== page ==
Market Overview

Job creation, wages chill out in September, but unemployment falls to 48-year low

The U.S. unemployment rate sank to a 48-year low of 3.7% in September as the economy added 134,000 new jobs, setting the stage for a strong holiday season to finish out what’s been stellar year for the U.S. economy. The increase in hiring was the smallest in 12 months and below the recent trend, perhaps reflecting the effects of Hurricane Florence. Economists polled by MarketWatch had forecast a 168,000 increase.

Yet the increase in new jobs was enough to lower the unemployment rate to 3.7% from 3.9%. The last time the jobless rate was lower was in December 1969 — when the first man walked on the moon. Many economists predict the jobless rate will fall even further in the months ahead.

The amount of money the average worker earns per hour, meanwhile, rose 0.3% to $27.24. The increase in pay over the past 12 months slowed to 2.8% from 2.9%, but it’s widely expected to top 3% soon because of the growing competition for a shrinking pool of available workers. White-collar firms added 54,000 job and health-care providers filled 26,000 positions. Builders hired 23,000 workers and manufacturers 18,000. Employment fell among retailers, restaurants and hotels. The slowdown in hiring in September may have been partly caused by Hurricane Florence, but the government said it could not be certain. In any case, job creation earlier in the summer was much stronger than initially reported. Employment gains for August and July were revised up by a combined 87,000.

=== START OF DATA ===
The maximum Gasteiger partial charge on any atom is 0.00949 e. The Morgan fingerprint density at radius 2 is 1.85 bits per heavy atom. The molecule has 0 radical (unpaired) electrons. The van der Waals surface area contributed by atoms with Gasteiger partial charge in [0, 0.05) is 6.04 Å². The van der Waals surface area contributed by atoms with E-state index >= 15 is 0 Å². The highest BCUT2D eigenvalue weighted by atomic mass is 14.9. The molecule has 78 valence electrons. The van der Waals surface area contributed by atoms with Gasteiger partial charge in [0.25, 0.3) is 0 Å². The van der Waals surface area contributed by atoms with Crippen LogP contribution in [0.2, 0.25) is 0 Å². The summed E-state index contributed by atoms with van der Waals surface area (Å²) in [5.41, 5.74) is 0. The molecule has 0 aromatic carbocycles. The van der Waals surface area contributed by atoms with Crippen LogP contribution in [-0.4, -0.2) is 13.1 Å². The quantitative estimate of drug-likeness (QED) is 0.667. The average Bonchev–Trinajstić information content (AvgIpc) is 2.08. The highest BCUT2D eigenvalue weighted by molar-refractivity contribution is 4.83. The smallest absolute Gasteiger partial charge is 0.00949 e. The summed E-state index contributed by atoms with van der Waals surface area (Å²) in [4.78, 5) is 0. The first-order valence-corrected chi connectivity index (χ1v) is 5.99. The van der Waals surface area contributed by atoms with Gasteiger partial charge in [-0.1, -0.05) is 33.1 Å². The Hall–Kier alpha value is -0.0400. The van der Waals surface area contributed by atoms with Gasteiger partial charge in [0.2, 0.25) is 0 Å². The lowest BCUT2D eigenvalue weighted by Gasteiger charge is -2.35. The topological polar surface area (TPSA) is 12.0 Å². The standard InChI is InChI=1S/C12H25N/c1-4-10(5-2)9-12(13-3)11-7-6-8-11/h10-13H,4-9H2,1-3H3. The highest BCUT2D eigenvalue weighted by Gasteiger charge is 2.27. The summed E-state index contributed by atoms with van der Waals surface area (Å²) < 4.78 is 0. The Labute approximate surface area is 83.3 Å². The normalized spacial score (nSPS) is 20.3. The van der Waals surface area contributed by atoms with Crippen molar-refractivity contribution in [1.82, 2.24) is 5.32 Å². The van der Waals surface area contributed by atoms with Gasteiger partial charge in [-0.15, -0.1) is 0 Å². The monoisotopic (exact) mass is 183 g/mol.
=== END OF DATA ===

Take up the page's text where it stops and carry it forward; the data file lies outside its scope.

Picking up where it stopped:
Job creation, wages chill out in September, but unemployment falls to 48-year low, MarketWatch, Oct 05
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